What We’ve Learned: Primary Sources and Accessibility

The Clover Hill Tavern at Appomattox Court House. The porch hosts the park’s living history program, which was my first foray into interpretation. Here, the lessons of emphasizing primary sources and telling diverse stories were made clear. (NPS)

What have we learned since the Sesquicentennial? My answer is best divided into personal revelations and broader implications, but they tie together. For me, I’ve learned just about everything. Not EVERYTHING, of course, but basically everything that I know now I’ve learned since. As the anniversary wound down in the spring of 2015, I was graduating from high school. I certainly had an interest in the Civil War, but it was not the most in depth. I’d visited reenactments, vacationed to plenty of historic sites across the east coast, and read more than a few (mostly popular history or historical fiction) books.

That fall, I headed off to Gettysburg College, and that summer I got my first taste of interpreting to the public as an intern at Appomattox Court House National Historical Park, primarily through living history. This was the first time I was giving programs rather than attending them, and the first time I understood all the preparation that is necessary behind the scenes. I spent days looking at primary source material and changed programs day-by-day as I reexamined what worked and what did not. Primary sources are the best way to learn history, and visitors love to hear the voices of the past. I changed how I interacted with the past to a form that was, somehow, both more professional and research based as well as more accessible. Just as I made these changes in my personal career, they are lessons that would help the field as it moves into the 160th.

We’ve all heard critics bemoan a “lack of interest in history” and snark about claims of declining visitation. I don’t necessarily see it as a strict decline, but rather a change in styles of visitation. Take Gettysburg National Military Park, for instance. Observing trends during my time there and chatting with longer-tenured staff makes it clear things have changed. During the pandemic, the Gettysburg battlefield saw increased recreation use as more people came to walk the park. Even before the pandemic, fewer visitors stayed in town for several days at a time, covering every corner of the battlefield. An increased proportion of visitors are simply stopping by for a day trip from another area or are passing through the area. As such, the length of their stay may be shorter than those in the past.

An image of one of Fredericksburg and Spotsylvania NMP’s Fit History Hikes. (NPS)

Theoretically, someone could try to tie that to broader themes of shortened attention spans, but I won’t. Instead I see a change in what people think is important. They may not pull out half a dozen maps and spend an hour trying to decide if a brigade was in one spot or five feet further to the left, but they still feel drawn to these important sites. Thus, we should be asking the new audience what is of interest to them rather than wishing we had a different audience. Perhaps that means we implement a program with emphasis on outdoor walking, while a ranger provides interpretation in the vein of Fredericksburg and Spotsylvania National Military Park’s “Fit History Hikes.”[1] We should also expand programming to tell new and different stories. The field has been moving in this direction, moving beyond generals and battle studies to examining social and cultural histories, and it should continue to do so. The wider a range of topics, the wider an audience we can reach and the more Civil War interest we can nurture.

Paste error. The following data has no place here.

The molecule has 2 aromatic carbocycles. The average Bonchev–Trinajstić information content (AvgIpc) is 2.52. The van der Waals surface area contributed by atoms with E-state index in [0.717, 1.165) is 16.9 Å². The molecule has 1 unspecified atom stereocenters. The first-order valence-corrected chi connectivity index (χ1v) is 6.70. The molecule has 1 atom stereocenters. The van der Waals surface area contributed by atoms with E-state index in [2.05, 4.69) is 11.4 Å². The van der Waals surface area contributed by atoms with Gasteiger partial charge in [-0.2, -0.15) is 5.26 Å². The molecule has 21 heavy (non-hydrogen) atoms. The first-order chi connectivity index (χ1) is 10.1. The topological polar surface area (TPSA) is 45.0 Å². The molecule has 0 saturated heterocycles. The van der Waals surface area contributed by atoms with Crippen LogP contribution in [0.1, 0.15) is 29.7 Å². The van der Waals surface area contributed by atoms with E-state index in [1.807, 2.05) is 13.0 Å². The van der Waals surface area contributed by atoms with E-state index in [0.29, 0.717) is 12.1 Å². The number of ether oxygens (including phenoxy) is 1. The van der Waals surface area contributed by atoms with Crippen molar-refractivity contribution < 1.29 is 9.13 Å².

In the vein of accessibility, digital programming should be an emphasis. It reaches thousands more people than solely in person programming and has an indefinite shelf life. COVID-19 has led to sites shifting, by necessity, to online programming. However, another thing I think is key is the classic adage, “quality over quantity.” As we look back on the early-quarantine “Zoom Boom,” I think we can agree that we were eventually burned out or overwhelmed by the sheer amount of content that could be viewed in a week, despite being very interested in the material. I’d rather have fewer finely-polished videos than dozens a month. Since videos remain online, they should always have well-researched and clearly presented information, though I think the videos these past months have been well-done and enjoyable. I think that even after we return to traditional in person programming (and I miss it greatly, don’t get me wrong), videos should remain a continuing part of historic institutions. Tying into my previous points, these videos should be firmly based in primary sources and present a range of topics. The 160th has potential, and I don’t believe any doomsayers; interest in the Civil War isn’t dying, it is just shifting. We should pivot with it.

[1] For more on Fit History Hikes, see the park website here. 

2 Responses to What We’ve Learned: Primary Sources and Accessibility

  1. Perceptive. Well stated. The key word going forward is “relevancy.” Making the Civil War relevant should always be at the forefront of teaching. For example, Civil War battlefields are ultimately a grim reminder of what happens when political leaders take the next step beyond arguing. Relevancy collapses time and space.

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